Microsoft took the veil off its new, universal operating system (OS) a few hours ago. The new OS is a huge deal for Microsoft and is designed to unify the experience across mobile and desktop platforms and provide seamless switches between one and the other in everyday use. Here is all you need to know about Windows 10 right now:
One OS for all Platforms
The core message Microsoft is pushing with Windows 10 is that its the same “everywhere”. And while there are at least two separate builds (probably more), the focus is to keep the experience as similar and as seamless as possible between the desktop and mobile devices – and from the demoes, it seems like Microsoft has mostly succeeded. Rather then make a more desktop friendly version of Windows 8, Microsoft is making a touch friendly version of what I consider an evolution of Windows 7 and for the most part, it seems to be working pretty well. Even the Windows 10 build for devices with displays smaller than 8-inches, which re-arranges the desktop to Window’s phone-type tiles, still carries much of the desktop version’s essence.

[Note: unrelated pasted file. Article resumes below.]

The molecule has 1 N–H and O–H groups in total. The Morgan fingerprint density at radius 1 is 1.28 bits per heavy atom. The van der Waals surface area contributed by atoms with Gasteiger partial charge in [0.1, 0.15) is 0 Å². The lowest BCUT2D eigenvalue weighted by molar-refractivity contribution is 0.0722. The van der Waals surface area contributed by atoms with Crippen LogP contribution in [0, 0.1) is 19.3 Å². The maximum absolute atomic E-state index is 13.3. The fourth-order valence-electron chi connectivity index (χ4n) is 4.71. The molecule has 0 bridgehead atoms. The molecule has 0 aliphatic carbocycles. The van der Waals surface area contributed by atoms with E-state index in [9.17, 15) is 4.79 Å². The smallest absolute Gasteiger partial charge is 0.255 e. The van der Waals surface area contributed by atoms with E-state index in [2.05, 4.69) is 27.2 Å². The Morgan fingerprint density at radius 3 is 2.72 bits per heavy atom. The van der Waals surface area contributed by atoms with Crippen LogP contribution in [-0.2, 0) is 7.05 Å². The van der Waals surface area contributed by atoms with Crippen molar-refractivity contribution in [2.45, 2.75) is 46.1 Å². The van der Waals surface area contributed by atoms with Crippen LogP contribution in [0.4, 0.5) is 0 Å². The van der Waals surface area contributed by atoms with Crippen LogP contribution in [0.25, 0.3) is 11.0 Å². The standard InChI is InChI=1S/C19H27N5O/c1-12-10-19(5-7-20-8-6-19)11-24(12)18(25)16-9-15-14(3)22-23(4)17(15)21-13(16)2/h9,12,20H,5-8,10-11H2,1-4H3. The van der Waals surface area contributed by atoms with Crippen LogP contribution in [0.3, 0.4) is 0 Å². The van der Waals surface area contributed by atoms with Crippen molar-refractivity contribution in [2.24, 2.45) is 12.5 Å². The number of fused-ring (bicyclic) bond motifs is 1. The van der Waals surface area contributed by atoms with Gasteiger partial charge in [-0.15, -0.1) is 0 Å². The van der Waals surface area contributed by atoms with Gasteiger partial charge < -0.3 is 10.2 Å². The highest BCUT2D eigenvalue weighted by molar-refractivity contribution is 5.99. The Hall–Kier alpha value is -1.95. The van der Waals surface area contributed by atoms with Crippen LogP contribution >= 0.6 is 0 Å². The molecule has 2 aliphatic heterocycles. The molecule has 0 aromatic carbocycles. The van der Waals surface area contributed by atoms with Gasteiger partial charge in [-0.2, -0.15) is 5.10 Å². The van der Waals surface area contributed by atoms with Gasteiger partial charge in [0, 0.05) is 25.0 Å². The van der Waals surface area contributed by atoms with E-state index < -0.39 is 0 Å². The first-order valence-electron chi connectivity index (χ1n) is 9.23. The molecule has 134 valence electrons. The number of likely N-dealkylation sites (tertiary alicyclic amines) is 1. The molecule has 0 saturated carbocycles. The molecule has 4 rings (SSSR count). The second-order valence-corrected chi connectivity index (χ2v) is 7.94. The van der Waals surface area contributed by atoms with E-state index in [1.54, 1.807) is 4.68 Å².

New Start Menu
One of the biggest general complaints about Windows 8 was the non-inclusion of the start menu which had become synonymous with Windows. On Windows 10, the start menu is back, but evolved and offers you the best of both worlds with Windows 8-style widgets and a full screen mode that is quite similar to what’s obtainable on Windows 8 today.
Cortana on the desktop
A lot of the new features described so far, make it sound like the everything from the desktop is making it’s way down to phones and tablets in a one-way traffic manner, but somethings are actually making their way up as well. Cortana – Microsoft’s take on Siri and Google Now, which long ago debuted on Windows phone will be a permanent fixture right next to the start button on Windows 10 desktops. The app will be the natural language interface of Windows 10 and will respond to voice and typed queries, search for documents on and offline, recommend links and apps, show some notifications and make suggestions crafted based on what it perceives to be your preferences.